Fichte's theory of practical agency

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Degree Type


Degree Name

Doctor of Philosophy (PhD)




Frederick Beiser


Practical agency, German Idealism, Fichte, Johann Gottlieb, Striving

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I provide a reconstructive interpretation of Fichte's theory of practical agency based primarily on a close examination of texts of the so-called "later Jena Wissenschaftslehre, " mainly, the 1798 published System der Sittenlehre and the 1796-9 series of lecture-cycles, entitled Wissenschaftslehre nova methodo ( WLnm ) recorded in two extant sets of student transcripts. I argue that the reason commentators of the first half of the last century fail to put together a satisfactory theory is because they did not sufficiently recognize the importance of the WLnm, and did not enjoy the retrospective vantage point with which thorough and incisive studies of it have since provided us for approaching the principle of striving of the 1794/5 Grundlage der gesammten Wissenschaftslehre. To this extent, my project also involves clarifying the role of striving in accounting for practical agency from this vantage point.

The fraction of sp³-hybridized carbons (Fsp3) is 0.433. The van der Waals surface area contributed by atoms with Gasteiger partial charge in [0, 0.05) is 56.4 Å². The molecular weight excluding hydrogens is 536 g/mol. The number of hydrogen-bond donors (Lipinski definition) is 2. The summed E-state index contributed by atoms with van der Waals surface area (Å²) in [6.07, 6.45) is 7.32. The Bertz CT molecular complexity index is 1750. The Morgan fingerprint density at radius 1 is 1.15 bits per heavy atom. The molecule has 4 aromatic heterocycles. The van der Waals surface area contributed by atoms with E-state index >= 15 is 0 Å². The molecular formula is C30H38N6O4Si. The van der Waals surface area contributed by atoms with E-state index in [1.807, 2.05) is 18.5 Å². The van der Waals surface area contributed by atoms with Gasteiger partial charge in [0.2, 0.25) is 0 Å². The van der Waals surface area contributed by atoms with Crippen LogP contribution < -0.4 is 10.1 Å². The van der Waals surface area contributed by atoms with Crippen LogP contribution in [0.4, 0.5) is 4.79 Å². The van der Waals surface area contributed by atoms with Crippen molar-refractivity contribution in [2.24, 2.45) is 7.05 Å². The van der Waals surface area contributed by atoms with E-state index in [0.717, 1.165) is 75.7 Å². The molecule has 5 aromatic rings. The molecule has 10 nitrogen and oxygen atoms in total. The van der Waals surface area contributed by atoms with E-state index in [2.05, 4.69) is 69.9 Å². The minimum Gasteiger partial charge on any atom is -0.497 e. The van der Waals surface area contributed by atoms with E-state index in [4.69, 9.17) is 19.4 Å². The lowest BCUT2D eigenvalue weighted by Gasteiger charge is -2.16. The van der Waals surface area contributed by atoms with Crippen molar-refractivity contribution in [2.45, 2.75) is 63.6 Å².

I argue that Fichte does not regard striving to be directly constitutive of our empirical actions. As a precondition of consciousness, striving is preconscious. Since time is itself an "appearance" (Erscheinung) for the transcendental philosopher, striving should properly be understood in terms of "timeless agency." It does not bear any obvious relation to the everyday temporally conditioned actions of which we are conscious and morally accountable, or even our conscious acting itself. The freedom of striving is comparable to Kant's "transcendental freedom," which Fichte identifies with the "moral freedom" of the pure will as early as 1793. It constitutes the law of practical reason (or moral demand) by which each of our ethical vocation is stipulated. In other words, the freedom of striving does not so much constitute the freedom of our choice to do X or ∼X (viz., the freedom of arbitrary choice [libertas arbitrii]) as it does its transcendental ground. Only in the Sittenlehre and the WLnm does Fichte come to secure the transcendental ideality, and thereby empirical reality, of our libertas arbitrii, by demonstrating that it has a transcendental ground in striving as Kant tries to do the same with respect to space, time and the objective unity of apperception--what I dub Fichte's "transcendental approach to practical agency."


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